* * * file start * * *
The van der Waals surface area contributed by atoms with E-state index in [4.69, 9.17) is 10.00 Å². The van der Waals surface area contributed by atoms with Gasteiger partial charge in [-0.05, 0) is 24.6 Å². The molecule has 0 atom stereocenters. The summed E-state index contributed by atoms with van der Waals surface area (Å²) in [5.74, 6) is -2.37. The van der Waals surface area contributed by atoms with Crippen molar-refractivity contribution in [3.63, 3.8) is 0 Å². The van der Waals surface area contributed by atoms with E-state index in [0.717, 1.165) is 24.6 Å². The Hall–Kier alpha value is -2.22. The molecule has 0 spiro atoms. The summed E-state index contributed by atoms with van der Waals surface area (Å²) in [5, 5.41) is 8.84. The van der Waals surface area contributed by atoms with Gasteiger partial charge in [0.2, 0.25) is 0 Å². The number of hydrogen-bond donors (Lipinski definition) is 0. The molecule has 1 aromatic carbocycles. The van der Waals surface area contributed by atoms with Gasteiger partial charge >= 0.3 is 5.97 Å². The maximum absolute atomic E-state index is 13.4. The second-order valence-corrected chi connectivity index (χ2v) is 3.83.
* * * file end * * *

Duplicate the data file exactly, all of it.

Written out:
The van der Waals surface area contributed by atoms with E-state index in [4.69, 9.17) is 10.00 Å². The van der Waals surface area contributed by atoms with Gasteiger partial charge in [-0.05, 0) is 24.6 Å². The molecule has 0 atom stereocenters. The summed E-state index contributed by atoms with van der Waals surface area (Å²) in [5.74, 6) is -2.37. The van der Waals surface area contributed by atoms with Crippen molar-refractivity contribution in [3.63, 3.8) is 0 Å². The van der Waals surface area contributed by atoms with E-state index in [0.717, 1.165) is 24.6 Å². The Hall–Kier alpha value is -2.22. The molecule has 0 spiro atoms. The summed E-state index contributed by atoms with van der Waals surface area (Å²) in [5, 5.41) is 8.84. The van der Waals surface area contributed by atoms with Gasteiger partial charge in [0.2, 0.25) is 0 Å². The number of hydrogen-bond donors (Lipinski definition) is 0. The molecule has 1 aromatic carbocycles. The van der Waals surface area contributed by atoms with Gasteiger partial charge >= 0.3 is 5.97 Å². The maximum absolute atomic E-state index is 13.4. The second-order valence-corrected chi connectivity index (χ2v) is 3.83.